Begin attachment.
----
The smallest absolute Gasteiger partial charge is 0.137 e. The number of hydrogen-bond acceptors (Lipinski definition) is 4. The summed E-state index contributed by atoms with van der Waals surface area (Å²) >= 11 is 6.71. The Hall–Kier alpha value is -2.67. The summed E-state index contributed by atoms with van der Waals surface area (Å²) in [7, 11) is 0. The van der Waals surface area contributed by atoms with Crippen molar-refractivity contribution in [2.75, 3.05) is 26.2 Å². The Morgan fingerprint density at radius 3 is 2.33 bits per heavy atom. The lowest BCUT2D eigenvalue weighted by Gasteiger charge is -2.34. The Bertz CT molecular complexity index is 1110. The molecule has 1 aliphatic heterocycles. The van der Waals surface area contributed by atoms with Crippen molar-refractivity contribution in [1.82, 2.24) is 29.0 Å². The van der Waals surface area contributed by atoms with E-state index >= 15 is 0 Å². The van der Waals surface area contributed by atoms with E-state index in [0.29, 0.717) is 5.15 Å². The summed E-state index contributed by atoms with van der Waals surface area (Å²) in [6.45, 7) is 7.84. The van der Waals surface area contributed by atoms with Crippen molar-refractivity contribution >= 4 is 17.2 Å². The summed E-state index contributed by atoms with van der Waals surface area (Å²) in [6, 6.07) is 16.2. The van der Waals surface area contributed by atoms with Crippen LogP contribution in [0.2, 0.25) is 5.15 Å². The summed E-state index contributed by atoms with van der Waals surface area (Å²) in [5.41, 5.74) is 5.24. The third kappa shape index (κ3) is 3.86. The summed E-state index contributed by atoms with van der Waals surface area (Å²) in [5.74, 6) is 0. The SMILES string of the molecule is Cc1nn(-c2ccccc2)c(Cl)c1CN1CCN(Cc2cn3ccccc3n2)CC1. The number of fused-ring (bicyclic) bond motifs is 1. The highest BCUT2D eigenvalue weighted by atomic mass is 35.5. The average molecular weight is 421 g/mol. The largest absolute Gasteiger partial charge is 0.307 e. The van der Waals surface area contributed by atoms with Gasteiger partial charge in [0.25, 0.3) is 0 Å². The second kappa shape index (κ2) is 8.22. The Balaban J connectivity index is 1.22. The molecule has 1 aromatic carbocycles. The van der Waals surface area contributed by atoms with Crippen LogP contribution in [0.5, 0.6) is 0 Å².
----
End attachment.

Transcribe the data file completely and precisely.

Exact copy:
The smallest absolute Gasteiger partial charge is 0.137 e. The number of hydrogen-bond acceptors (Lipinski definition) is 4. The summed E-state index contributed by atoms with van der Waals surface area (Å²) >= 11 is 6.71. The Hall–Kier alpha value is -2.67. The summed E-state index contributed by atoms with van der Waals surface area (Å²) in [7, 11) is 0. The van der Waals surface area contributed by atoms with Crippen molar-refractivity contribution in [2.75, 3.05) is 26.2 Å². The Morgan fingerprint density at radius 3 is 2.33 bits per heavy atom. The lowest BCUT2D eigenvalue weighted by Gasteiger charge is -2.34. The Bertz CT molecular complexity index is 1110. The molecule has 1 aliphatic heterocycles. The van der Waals surface area contributed by atoms with Crippen molar-refractivity contribution in [1.82, 2.24) is 29.0 Å². The van der Waals surface area contributed by atoms with E-state index >= 15 is 0 Å². The van der Waals surface area contributed by atoms with E-state index in [0.29, 0.717) is 5.15 Å². The summed E-state index contributed by atoms with van der Waals surface area (Å²) in [6.45, 7) is 7.84. The van der Waals surface area contributed by atoms with Crippen molar-refractivity contribution >= 4 is 17.2 Å². The summed E-state index contributed by atoms with van der Waals surface area (Å²) in [6, 6.07) is 16.2. The van der Waals surface area contributed by atoms with Crippen LogP contribution in [0.2, 0.25) is 5.15 Å². The summed E-state index contributed by atoms with van der Waals surface area (Å²) in [5.41, 5.74) is 5.24. The third kappa shape index (κ3) is 3.86. The summed E-state index contributed by atoms with van der Waals surface area (Å²) in [5.74, 6) is 0. The SMILES string of the molecule is Cc1nn(-c2ccccc2)c(Cl)c1CN1CCN(Cc2cn3ccccc3n2)CC1. The number of fused-ring (bicyclic) bond motifs is 1. The highest BCUT2D eigenvalue weighted by atomic mass is 35.5. The average molecular weight is 421 g/mol. The largest absolute Gasteiger partial charge is 0.307 e. The van der Waals surface area contributed by atoms with Gasteiger partial charge in [0.25, 0.3) is 0 Å². The second kappa shape index (κ2) is 8.22. The Balaban J connectivity index is 1.22. The molecule has 1 aromatic carbocycles. The van der Waals surface area contributed by atoms with Crippen LogP contribution in [0.5, 0.6) is 0 Å².